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#5
(01-02-2020, 11:22 AM)kuleszdl Wrote: huge thanks for sharing!

I was just surprised that the Pomona 5250 is supposed to fit here as I was expecting soldering to be necessary.

You say that supplying 3.3V from an external source is necessary because the RPI does not supply enough power to power the PBP. However, I do not understand why the PBP is powered at all during flashing? Can't this be done with the PBP being off all the time? For the SPIs I flashed on various Lenovo mainboards this was not necessary, i.e. I supplied 3.3V from the RPI and everything was fine.

Last but not least: I am pretty sure flashing can be done using a rock64 or a64 as well. If I find the time to test this I will share my experience with that.

You are welcome, and no problem. 

The Pomona 5250 clip fits securely on the chip. 

When I first created the circuit without an external power supply, then attempted to power up the Raspberry Pi, the board (not just the SPI NOR flash chip) drew too much power from the 3V3 power pin, and the Raspberry Pi went into a boot loop. Note that I disconnected the battery from the main board on the PBP and it was not powered on at any time during the process. I did this to limit any interference from the operating system or hardware while flashing the chip. 

Any of the Pine64 SBCs (sopine only with baseboard), I look forward to your results.

(01-02-2020, 12:30 PM)Jeremiah Cornelius Wrote: Does this mean - at least to the best knowledge - that a desired uBoot image could be flashed in place to the SPI? Is there any special parameterization, other than the usual image, that would be required?

It seems that the risk of screwing this up is minimal. Since the default state is a blank SPI image, then any failed attempts could be recovered by zeroing the SPI as you describe. Is this also right?

Thanks much,

Yes, u-boot can be flashed to the SPI NOR flash ROM. I am working on that at the moment, but have paused while working on a Raspberry Pi SWD solution because I want to be able to debug any problems I create =). My current understanding is that that the current u-boot setup in place on the factory installed PBPs is configured for eMMC boot with fall back to SD card. It is not clear to me whether mrfixit's u-boot can simply be flashed to the SPI NOR flash ROM, but I suspect not.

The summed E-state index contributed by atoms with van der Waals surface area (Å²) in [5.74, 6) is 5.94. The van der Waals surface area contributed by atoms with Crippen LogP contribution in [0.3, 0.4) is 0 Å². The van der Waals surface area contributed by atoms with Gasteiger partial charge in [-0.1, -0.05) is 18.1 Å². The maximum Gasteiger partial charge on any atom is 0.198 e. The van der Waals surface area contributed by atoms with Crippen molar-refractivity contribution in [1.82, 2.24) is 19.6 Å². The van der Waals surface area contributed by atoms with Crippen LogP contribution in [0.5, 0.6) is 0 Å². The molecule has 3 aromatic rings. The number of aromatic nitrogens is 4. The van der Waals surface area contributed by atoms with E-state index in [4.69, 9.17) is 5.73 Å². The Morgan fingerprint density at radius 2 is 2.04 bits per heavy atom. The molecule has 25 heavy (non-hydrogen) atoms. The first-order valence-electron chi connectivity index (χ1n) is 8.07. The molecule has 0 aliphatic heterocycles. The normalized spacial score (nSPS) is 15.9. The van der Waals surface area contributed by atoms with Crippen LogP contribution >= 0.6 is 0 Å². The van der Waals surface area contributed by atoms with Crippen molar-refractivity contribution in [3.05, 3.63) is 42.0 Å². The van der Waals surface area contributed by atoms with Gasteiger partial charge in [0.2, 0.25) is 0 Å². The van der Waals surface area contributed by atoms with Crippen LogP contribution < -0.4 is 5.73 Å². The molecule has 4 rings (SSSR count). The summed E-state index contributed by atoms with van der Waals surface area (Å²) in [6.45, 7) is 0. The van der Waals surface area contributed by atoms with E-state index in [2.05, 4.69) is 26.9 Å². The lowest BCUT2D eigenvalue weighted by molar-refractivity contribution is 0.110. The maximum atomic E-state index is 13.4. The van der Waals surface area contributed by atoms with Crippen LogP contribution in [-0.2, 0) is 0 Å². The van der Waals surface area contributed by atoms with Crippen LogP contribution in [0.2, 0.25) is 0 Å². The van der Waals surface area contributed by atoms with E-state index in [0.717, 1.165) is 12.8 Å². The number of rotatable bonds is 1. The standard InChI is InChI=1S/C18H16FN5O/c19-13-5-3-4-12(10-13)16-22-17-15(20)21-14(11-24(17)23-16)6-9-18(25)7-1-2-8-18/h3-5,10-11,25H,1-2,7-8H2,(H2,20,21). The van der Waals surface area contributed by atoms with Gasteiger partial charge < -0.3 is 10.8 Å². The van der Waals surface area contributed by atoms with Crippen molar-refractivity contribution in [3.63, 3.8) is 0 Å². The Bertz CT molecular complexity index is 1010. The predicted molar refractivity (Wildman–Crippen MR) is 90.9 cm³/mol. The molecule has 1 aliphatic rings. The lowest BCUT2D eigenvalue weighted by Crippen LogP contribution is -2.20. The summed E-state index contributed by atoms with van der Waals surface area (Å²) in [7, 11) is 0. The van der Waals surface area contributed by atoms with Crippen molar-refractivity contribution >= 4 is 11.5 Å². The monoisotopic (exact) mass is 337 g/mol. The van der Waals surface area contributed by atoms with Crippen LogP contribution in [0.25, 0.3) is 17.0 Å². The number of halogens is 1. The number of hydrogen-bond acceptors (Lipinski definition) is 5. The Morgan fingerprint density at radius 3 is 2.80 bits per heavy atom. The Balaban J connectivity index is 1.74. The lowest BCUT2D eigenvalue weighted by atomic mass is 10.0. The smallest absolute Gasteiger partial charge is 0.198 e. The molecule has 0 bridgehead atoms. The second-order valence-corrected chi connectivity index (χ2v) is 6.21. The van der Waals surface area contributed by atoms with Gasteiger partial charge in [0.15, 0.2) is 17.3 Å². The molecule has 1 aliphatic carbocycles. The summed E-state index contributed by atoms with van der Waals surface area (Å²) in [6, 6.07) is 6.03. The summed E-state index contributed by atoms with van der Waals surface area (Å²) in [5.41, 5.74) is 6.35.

Yes, If you have the means to flash the ROM, recovery from errors could be as simple as erasing the ROM. The ROM is rated at a minimum 100K program/erase cycles, and typically retains data for 20 years. So you should be able to safely conduct 13 program/erase cycles per day for 20 years. I would not recommend doing that, but it should be possible.

(01-04-2020, 09:58 PM)Arwen Wrote: The SPI can be flashed from the OS, no special hardware needed. Only special software.
I played around with the installed u-boot to see if I could flash from u-boot and hit a couple blocks, if I remember right it could not see the SPI NOR flash nor would it see any of my flash drives. So I think u-boot requires a little work in that department. Flashrom does not detect the flash when run from the default Debian desktop:

Code:
$ sudo flashrom -p internal -c GD25Q128C

If you are aware of another solution, post a link please!
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#6
I think Arwen may have been referring to rkdeveloptool.
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#7
No, there is a software tool specifically for flashing the SPI in the RockPro64 & Pinebook Pro, (which both use the RK3399 SoC & similar setup for SPI).

I don't have the name of the program. One of the main developers has it, (and a different one for the other Pine64 boards that use different hardware).

Eventually I would like to see the Pinebook Pro Wiki include all this information. But, it's still early days for using the SPI.
--
Arwen Evenstar
Princess of Rivendale